The formation of avian montane diversity across barriers and along elevational gradients

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  • José Martín Pujolar
  • Mozes P. K. Blom
  • Andrew Hart Reeve
  • Jonathan D. Kennedy
  • Petter Zahl Marki
  • Korneliussen, Thorfinn Sand
  • Benjamin G. Freeman
  • Katerina Sam
  • Ethan Linck
  • Tri Haryoko
  • Bulisa Iova
  • Bonny Koane
  • Gibson Maiah
  • Luda Paul
  • Martin Irestedt
  • Jønsson, Knud Andreas

Tropical mountains harbor exceptional concentrations of Earth’s biodiversity. In topographically complex landscapes, montane species typically inhabit multiple mountainous regions, but are absent in intervening lowland environments. Here we report a comparative analysis of genome-wide DNA polymorphism data for population pairs from eighteen Indo-Pacific bird species from the Moluccan islands of Buru and Seram and from across the island of New Guinea. We test how barrier strength and relative elevational distribution predict population differentiation, rates of historical gene flow, and changes in effective population sizes through time. We find population differentiation to be consistently and positively correlated with barrier strength and a species’ altitudinal floor. Additionally, we find that Pleistocene climate oscillations have had a dramatic influence on the demographics of all species but were most pronounced in regions of smaller geographic area. Surprisingly, even the most divergent taxon pairs at the highest elevations experience gene flow across barriers, implying that dispersal between montane regions is important for the formation of montane assemblages.

TidsskriftNature Communications
Antal sider13
StatusUdgivet - 2022

Bibliografisk note

Funding Information:
K.A.J., A.H.R., P.Z.M. and J.D.K. thank all the staff and field assistants that facilitated field-work in Papua New Guinea. Notably, the Binatang Research Center and local communities along the Mount Wilhelm gradient, as well as people from the villages of Kanga, Keglsugl, Towet, Yawan, and Wanang. We are also grateful for the assistance provided by the PNG National Museum and art gallery and the Conservation and Environment Protection Authority (CEPA) of Papua New Guinea for research permits and export permits. Furthermore, we thank the State Ministry of Research and Technology (RISTEK, permits [SURAT IZIN PENELITIAN: 013/SIP/FRP/I/2011 and 026/SIP/FRP/I/2012 to K.A.J.]); the Ministry of Forestry, Republic of Indonesia; the Research Center for Biology, Indonesian Institute of Sciences (RCB-LIPI); and the Bogor Zoological Museum for providing permits to carry out fieldwork in Indonesia and to export select samples. We acknowledge support from the National Genomics Infrastructure in Stockholm funded by Science for Life Laboratory, the Knut and Alice Wallenberg Foundation and the Swedish Research Council, and SNIC/ Uppsala Multidisciplinary Center for Advanced Computational Science for assistance with massively parallel sequencing and access to the UPPMAX computational infrastructure. J.D.K. was supported by an Individual Fellowship from Marie Sklodowska-Curie actions (MSCA-792534). K.S. acknowledges ERC grant BABE 805189. K.A.J. acknowledges a National Geographic Research and Exploration Grant (8853-10), a Carlsberg Foundation Expedition Grant (CF15-0079), the Dybron Hoffs Foundation and the Corrit Foundation for financial support for fieldwork in Indonesia and Papua New Guinea. K.A.J., A.H.R. and J.M.P. are most grateful for the financial support received from the Villum Foundation (Young Investigator Programme, project no. 15560).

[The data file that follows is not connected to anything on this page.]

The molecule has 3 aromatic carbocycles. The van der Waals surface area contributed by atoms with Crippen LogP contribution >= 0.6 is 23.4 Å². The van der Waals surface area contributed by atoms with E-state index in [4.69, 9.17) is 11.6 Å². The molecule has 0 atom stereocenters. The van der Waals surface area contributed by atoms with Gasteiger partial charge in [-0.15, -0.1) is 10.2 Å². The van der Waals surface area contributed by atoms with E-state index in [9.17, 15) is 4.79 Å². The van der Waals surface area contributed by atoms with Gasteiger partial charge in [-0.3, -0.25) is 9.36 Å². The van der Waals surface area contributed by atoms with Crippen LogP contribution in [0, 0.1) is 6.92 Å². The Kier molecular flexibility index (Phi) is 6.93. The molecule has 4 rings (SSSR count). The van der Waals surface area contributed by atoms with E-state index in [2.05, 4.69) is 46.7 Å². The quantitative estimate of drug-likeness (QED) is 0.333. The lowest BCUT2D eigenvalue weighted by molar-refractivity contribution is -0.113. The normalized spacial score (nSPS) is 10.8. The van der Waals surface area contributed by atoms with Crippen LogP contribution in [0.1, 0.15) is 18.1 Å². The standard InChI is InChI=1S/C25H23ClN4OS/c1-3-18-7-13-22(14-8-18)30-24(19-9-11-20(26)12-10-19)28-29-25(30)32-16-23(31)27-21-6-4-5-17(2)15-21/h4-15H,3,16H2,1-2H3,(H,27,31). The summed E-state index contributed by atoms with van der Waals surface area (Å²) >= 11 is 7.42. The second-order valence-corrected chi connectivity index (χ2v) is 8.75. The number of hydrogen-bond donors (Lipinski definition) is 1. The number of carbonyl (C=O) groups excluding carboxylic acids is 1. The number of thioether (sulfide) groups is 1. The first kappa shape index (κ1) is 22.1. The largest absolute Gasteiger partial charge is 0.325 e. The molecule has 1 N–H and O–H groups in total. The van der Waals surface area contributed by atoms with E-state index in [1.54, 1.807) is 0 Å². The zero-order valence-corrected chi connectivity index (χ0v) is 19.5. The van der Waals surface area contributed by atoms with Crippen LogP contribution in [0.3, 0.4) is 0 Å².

Publisher Copyright:
© 2022, The Author(s).

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